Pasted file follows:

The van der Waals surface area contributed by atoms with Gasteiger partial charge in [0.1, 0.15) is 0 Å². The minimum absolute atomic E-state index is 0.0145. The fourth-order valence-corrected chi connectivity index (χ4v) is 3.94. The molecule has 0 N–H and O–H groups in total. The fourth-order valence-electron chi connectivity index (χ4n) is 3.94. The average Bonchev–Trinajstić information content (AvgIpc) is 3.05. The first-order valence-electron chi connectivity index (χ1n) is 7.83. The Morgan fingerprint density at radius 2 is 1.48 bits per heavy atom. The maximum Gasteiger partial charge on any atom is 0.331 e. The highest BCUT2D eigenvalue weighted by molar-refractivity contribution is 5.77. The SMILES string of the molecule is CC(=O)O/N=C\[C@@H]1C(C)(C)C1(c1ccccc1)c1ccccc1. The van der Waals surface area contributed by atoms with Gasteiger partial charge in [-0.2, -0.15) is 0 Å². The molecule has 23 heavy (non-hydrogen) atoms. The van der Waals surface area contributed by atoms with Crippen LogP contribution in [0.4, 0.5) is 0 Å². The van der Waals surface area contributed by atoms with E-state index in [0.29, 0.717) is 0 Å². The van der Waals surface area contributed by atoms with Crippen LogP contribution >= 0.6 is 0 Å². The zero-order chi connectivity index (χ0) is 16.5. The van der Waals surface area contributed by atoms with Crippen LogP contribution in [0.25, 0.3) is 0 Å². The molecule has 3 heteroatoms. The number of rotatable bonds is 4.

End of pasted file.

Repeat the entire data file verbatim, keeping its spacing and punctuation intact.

The van der Waals surface area contributed by atoms with Gasteiger partial charge in [0.1, 0.15) is 0 Å². The minimum absolute atomic E-state index is 0.0145. The fourth-order valence-corrected chi connectivity index (χ4v) is 3.94. The molecule has 0 N–H and O–H groups in total. The fourth-order valence-electron chi connectivity index (χ4n) is 3.94. The average Bonchev–Trinajstić information content (AvgIpc) is 3.05. The first-order valence-electron chi connectivity index (χ1n) is 7.83. The Morgan fingerprint density at radius 2 is 1.48 bits per heavy atom. The maximum Gasteiger partial charge on any atom is 0.331 e. The highest BCUT2D eigenvalue weighted by molar-refractivity contribution is 5.77. The SMILES string of the molecule is CC(=O)O/N=C\[C@@H]1C(C)(C)C1(c1ccccc1)c1ccccc1. The van der Waals surface area contributed by atoms with Gasteiger partial charge in [-0.2, -0.15) is 0 Å². The molecule has 23 heavy (non-hydrogen) atoms. The van der Waals surface area contributed by atoms with Crippen LogP contribution in [0.4, 0.5) is 0 Å². The van der Waals surface area contributed by atoms with E-state index in [0.29, 0.717) is 0 Å². The van der Waals surface area contributed by atoms with Crippen LogP contribution >= 0.6 is 0 Å². The zero-order chi connectivity index (χ0) is 16.5. The van der Waals surface area contributed by atoms with Crippen LogP contribution in [0.25, 0.3) is 0 Å². The molecule has 3 heteroatoms. The number of rotatable bonds is 4.